April earthquakes expose Japan’s recovery limits
Officials and residents still picking up pieces after double temblors
MINAMIASO, JAPAN Hiroaki Morio and his family finally moved out of an emergency shelter last week, after living there since April when a massive magnitude-7.3 earthquake left their home damaged and perched on the edge of a cliff.
The quake — the second big one in two days — left 95 people dead and more than 2,000 injured. It triggered landslides, wiped out roads and bridges, and destroyed or badly damaged 160,000 homes and buildings, an estimated $45 billion in damage.
Morio, his wife and daughter survived but had no idea when, or if, they'd be able to return home.
“In Japan, we have a lot of earthquakes, but I always thought I’d be lucky. I never thought I’d have to face a situation like this,” Morio, 52, said.
Throughout the disaster zone in southwestern Japan, officials and residents are still picking up the pieces.
“We were lucky that the number of deaths and injuries was relatively low, but the large number of damaged homes and buildings is something we’re having to cope with,” said Kunio Kabashima, the governor of Kumamoto prefecture at the epicenter of the quakes.
Kabashima said officials were unprepared for the magnitude of the April 16 earthquake and the hundreds of aftershocks in the following weeks. Although the region regularly gets hurricanes and torrential rains, it’s been almost a century since Kumamoto had a major seismic event.
“I have to confess, I didn’t think Kumamoto would ever suffer an earthquake,” Kabashima said.
The tremors damaged local government offices and emergency centers throughout the region, which slowed the initial response. Tens of thousands of residents were forced to sleep in their cars, outdoors or in damaged homes until shelters could be opened and supplies delivered.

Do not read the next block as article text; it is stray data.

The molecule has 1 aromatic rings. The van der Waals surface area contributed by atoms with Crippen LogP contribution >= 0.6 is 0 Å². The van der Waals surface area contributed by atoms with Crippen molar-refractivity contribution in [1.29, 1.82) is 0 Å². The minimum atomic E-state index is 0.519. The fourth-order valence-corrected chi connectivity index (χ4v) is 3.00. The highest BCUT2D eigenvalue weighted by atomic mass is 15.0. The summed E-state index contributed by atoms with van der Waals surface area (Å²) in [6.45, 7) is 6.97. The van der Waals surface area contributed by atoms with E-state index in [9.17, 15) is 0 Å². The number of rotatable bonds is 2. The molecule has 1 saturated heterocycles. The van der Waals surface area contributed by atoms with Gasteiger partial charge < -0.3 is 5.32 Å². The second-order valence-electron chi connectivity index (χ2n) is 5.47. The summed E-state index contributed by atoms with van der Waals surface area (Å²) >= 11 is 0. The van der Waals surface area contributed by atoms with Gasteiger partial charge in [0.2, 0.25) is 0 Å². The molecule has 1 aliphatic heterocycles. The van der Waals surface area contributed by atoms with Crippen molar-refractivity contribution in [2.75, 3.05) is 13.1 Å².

“We thought that building strong schools and strong hospitals was the most important thing. But you have to have strong government buildings, too, because if those are destroyed, then you have no way of directing the response,” said Kabashima, a Kumamoto native who graduated from the University of Nebraska and earned a doctorate from Harvard.
In many respects, recovery from the double earthquakes has been faster than expected.
Most roads, bridges and train lines have been repaired. Factories and offices in Kumamoto City, the regional hub, have returned to normal. A major highway connecting the hardest-hit towns and villages to the rest of the region will partially reopen this month.
About 4,000 temporary homes were opened by mid-August, with several thousand more on the way. About 1,000 people were in shelters last week, down from a peak of 188,000 in late April.
Even so, the recovery is dragging for many.
Here in Minamiaso, a picturesque mountain village of about 12,000, officials had a written disaster plan, but few of them had experience dealing with the real thing. The April 16 quake destroyed a major highway bridge and tunnel, isolating the town and preventing significant outside help from arriving for days.
Even after assistance arrived, residents and officials had difficulty with the cumbersome process of assessing damage and issuing payments and permits for reconstruction.
Ruichi Matsumoto, 31, Minamiaso’s housing development chief, said previous disasters in Japan — like the March 2011 earthquake and tsunami in northeastern Japan — provided important lessons nationwide, but no hands-on experience for local officials here.
“We do have data and documentation, and in a sense that’s very helpful. But we’ve never done this ourselves. And looking back on it, we weren’t prepared at all,” Matsumoto said.
The Aso Bridge collapsed in Minamiaso, Japan, during a pair of powerful earthquakes over two days in April.
Hiroaki Morio, 52, stands in front of his ruined home in Minamiaso, Japan.